|Nutritional Guidelines (per serving)|
|Amount per serving|
|% Daily Value*|
|Total Fat 4g||6%|
|Saturated Fat 1g||7%|
|Total Carbohydrate 7g||3%|
|Dietary Fiber 1g||2%|
|*The % Daily Value (DV) tells you how much a nutrient in a food serving contributes to a daily diet. 2,000 calories a day is used for general nutrition advice.|
This turmeric tea has a lavor that surprisingly pleasant and rather soothing. It's earthy with a hint of spiced bitterness and best compared to a mild masala chai without the milk. Turmeric is a perfect flavor to pair with ginger, cinnamon, and citrus. They come together wonderfully in this tea to create a healthy warm drink.
For this recipe, you can use either ground turmeric or fresh turmeric root. The ground version is very easy to find and creates an opaque tea that has a brilliant yellow-orange color. Tea brewed with turmeric root is a pale, clear yellow. The taste is similar, though the root tea punctuates the flavor and is definitely worth trying if you enjoy the ground turmeric tea.
- 2 cups boiled filtered or distilled water
- 2 teaspoons ground turmeric (or 2-inch turmeric root, peeled and thinly sliced)
- 1 tablespoon chopped ginger root (1/2 teaspoon ground ginger)
- 1 cinnamon stick
- 1/2 teaspoon lemon zest (or 1-inch lemon peel)
- 4 teaspoons honey (or to taste; divided)
- Garnish: lemon wedge
Gather the ingredients.
In a teapot with the boiling water, add the turmeric, ginger, cinnamon, and lemon zest or peel. If using ground ingredients, stir well to dissolve.
Let the tea brew for 5 to 8 minutes with ground turmeric or 8 to 10 minutes with turmeric root.
Strain into teacups.
Add 2 teaspoons of honey to each cup (or less depending on your preference) and garnish with a lemon wedge.
Serve and enjoy!
How Healthy Is Turmeric Tea?
Turmeric is a bright yellow-orange spice that's long been touted for its health benefits in natural medicine. It contains curcumin, a chemical that is an antioxidant. Studies have indicated that it may have anti-inflammatory and pain-relieving effects for conditions such as arthritis, cancer, and cardiovascular disease, among others. These benefits may increase when paired with black pepper. Additionally, one study suggests it may boost the immune system. Researchers continue to study turmeric and there may be additional therapeutic advantages to the spice.
Are There Side Effects to Drinking Turmeric?
When used in food, turmeric is generally not eaten in large amounts and is considered safe. Many recipes use the equivalent of this turmeric tea. The general precautions surrounding turmeric come from high doses of supplements taken over long periods. Side effects may include digestive issues and lower blood sugar, and it may be a blood thinner that should be avoided before surgery. Drinking the tea in moderation and with a doctor's advice if you have medical conditions is likely the best approach.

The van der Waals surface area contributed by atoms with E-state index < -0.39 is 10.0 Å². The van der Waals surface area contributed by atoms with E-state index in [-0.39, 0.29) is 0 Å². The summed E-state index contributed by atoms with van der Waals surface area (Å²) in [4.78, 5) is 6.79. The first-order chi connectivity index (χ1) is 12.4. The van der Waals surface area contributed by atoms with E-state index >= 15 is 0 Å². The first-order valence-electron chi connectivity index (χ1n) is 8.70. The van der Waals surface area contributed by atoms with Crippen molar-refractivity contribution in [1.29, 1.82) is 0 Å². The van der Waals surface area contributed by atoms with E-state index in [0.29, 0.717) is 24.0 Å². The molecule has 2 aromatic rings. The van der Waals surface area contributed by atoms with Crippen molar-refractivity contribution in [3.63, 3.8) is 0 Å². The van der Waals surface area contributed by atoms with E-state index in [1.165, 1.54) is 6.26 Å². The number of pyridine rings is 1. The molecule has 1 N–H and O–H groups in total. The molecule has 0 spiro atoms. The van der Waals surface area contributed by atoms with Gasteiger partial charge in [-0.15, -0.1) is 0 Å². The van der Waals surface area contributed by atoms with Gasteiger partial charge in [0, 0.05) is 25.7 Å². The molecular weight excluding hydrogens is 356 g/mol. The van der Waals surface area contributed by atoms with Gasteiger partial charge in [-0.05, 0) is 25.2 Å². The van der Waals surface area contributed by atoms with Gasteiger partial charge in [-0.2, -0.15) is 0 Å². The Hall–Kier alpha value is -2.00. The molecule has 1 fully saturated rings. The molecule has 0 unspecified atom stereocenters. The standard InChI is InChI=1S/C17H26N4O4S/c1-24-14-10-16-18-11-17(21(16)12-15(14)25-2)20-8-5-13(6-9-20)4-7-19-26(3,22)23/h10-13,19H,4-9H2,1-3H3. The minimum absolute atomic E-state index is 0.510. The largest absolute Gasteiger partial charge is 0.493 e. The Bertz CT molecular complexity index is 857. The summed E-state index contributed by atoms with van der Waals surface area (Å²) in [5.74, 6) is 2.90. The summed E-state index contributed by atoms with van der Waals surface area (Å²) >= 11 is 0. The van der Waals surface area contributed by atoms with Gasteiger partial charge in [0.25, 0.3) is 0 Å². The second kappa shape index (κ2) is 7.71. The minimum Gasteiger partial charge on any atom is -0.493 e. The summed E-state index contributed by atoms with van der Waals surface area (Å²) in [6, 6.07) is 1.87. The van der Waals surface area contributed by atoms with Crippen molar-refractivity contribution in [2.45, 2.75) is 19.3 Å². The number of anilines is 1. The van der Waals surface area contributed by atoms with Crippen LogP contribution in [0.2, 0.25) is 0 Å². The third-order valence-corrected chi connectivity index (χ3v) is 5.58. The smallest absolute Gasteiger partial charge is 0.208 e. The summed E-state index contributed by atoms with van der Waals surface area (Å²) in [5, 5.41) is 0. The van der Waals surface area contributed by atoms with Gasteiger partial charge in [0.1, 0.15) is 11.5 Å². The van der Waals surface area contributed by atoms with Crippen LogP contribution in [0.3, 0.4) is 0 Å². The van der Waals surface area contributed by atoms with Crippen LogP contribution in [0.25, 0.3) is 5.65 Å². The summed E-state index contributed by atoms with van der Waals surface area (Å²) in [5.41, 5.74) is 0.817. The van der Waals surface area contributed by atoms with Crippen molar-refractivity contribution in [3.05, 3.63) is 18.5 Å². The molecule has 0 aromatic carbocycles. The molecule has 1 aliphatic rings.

- Turmeric is a very effective natural dye and will easily stain fabric and wood. Avoid white towels and be careful of your clothing. Metal and ceramic kitchenware and most countertop surfaces typically clean up with soapy water; use a scratchpad or baking soda for stubborn spots. On skin and fingernails, the yellow is faint and will wash out after a couple of times.
- Turmeric root is not as readily available as the ground form. Look for it at natural food and international markets or online stores.
- You can also grate the turmeric and ginger using a microplane or zester.
- If your teapot has a built-in infuser, place the solid ingredients in that (after dissolving ground turmeric, if using) and skip the straining step.
- Substitute agave nectar for the honey. Molasses is also a nice sweetener for the tea, though you'll want to use just a dollop.
- Freshly ground black pepper is a popular additive to turmeric tea that complements the flavor nicely.
- Another excellent citrus fruit for turmeric, switch from lemon to orange zest and wedge.
- Add a splash of milk to soften the flavor. You might also enjoy golden milk (or turmeric latte), which uses milk instead of water.
He Y, Yue Y, Zheng X, Zhang K, Chen S, Du Z. Curcumin, inflammation, and chronic diseases: how are they linked?. Molecules. 2015;20(5):9183-213.
Shoba G, Joy D, Joseph T, Majeed M, Rajendran R, Srinivas PS. Influence of piperine on the pharmacokinetics of curcumin in animals and human volunteers. Planta Med. 1998;64(4):353-6.
Jagetia GC, Aggarwal BB. "Spicing up" of the immune system by curcumin. J Clin Immunol. 2007;27(1):19-35.
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